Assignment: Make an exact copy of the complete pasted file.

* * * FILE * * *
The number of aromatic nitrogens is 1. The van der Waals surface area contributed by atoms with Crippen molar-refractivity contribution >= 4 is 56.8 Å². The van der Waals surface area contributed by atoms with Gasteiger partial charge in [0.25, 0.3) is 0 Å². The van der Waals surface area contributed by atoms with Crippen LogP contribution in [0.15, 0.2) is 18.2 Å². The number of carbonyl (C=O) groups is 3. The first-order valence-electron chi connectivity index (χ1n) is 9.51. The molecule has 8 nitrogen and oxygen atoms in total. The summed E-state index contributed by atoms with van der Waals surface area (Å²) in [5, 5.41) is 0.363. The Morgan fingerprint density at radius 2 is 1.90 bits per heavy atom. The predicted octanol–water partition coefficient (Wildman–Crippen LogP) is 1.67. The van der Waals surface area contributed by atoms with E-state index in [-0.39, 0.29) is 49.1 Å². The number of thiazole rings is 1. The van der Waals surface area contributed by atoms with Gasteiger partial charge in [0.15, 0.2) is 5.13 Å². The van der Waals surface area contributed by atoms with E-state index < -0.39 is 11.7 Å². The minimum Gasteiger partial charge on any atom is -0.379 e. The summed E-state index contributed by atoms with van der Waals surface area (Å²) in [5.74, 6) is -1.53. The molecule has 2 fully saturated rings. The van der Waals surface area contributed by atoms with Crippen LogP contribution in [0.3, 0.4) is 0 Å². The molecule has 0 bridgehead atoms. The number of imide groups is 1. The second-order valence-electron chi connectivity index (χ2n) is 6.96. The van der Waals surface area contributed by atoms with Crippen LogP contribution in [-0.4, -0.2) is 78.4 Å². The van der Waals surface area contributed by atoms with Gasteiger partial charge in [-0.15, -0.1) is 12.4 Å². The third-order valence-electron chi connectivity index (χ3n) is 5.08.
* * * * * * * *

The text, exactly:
The number of aromatic nitrogens is 1. The van der Waals surface area contributed by atoms with Crippen molar-refractivity contribution >= 4 is 56.8 Å². The van der Waals surface area contributed by atoms with Gasteiger partial charge in [0.25, 0.3) is 0 Å². The van der Waals surface area contributed by atoms with Crippen LogP contribution in [0.15, 0.2) is 18.2 Å². The number of carbonyl (C=O) groups is 3. The first-order valence-electron chi connectivity index (χ1n) is 9.51. The molecule has 8 nitrogen and oxygen atoms in total. The summed E-state index contributed by atoms with van der Waals surface area (Å²) in [5, 5.41) is 0.363. The Morgan fingerprint density at radius 2 is 1.90 bits per heavy atom. The predicted octanol–water partition coefficient (Wildman–Crippen LogP) is 1.67. The van der Waals surface area contributed by atoms with E-state index in [-0.39, 0.29) is 49.1 Å². The number of thiazole rings is 1. The van der Waals surface area contributed by atoms with Gasteiger partial charge in [0.15, 0.2) is 5.13 Å². The van der Waals surface area contributed by atoms with E-state index < -0.39 is 11.7 Å². The minimum Gasteiger partial charge on any atom is -0.379 e. The summed E-state index contributed by atoms with van der Waals surface area (Å²) in [5.74, 6) is -1.53. The molecule has 2 fully saturated rings. The van der Waals surface area contributed by atoms with Crippen LogP contribution in [0.3, 0.4) is 0 Å². The molecule has 0 bridgehead atoms. The number of imide groups is 1. The second-order valence-electron chi connectivity index (χ2n) is 6.96. The van der Waals surface area contributed by atoms with Crippen LogP contribution in [-0.4, -0.2) is 78.4 Å². The van der Waals surface area contributed by atoms with Gasteiger partial charge in [-0.15, -0.1) is 12.4 Å². The third-order valence-electron chi connectivity index (χ3n) is 5.08.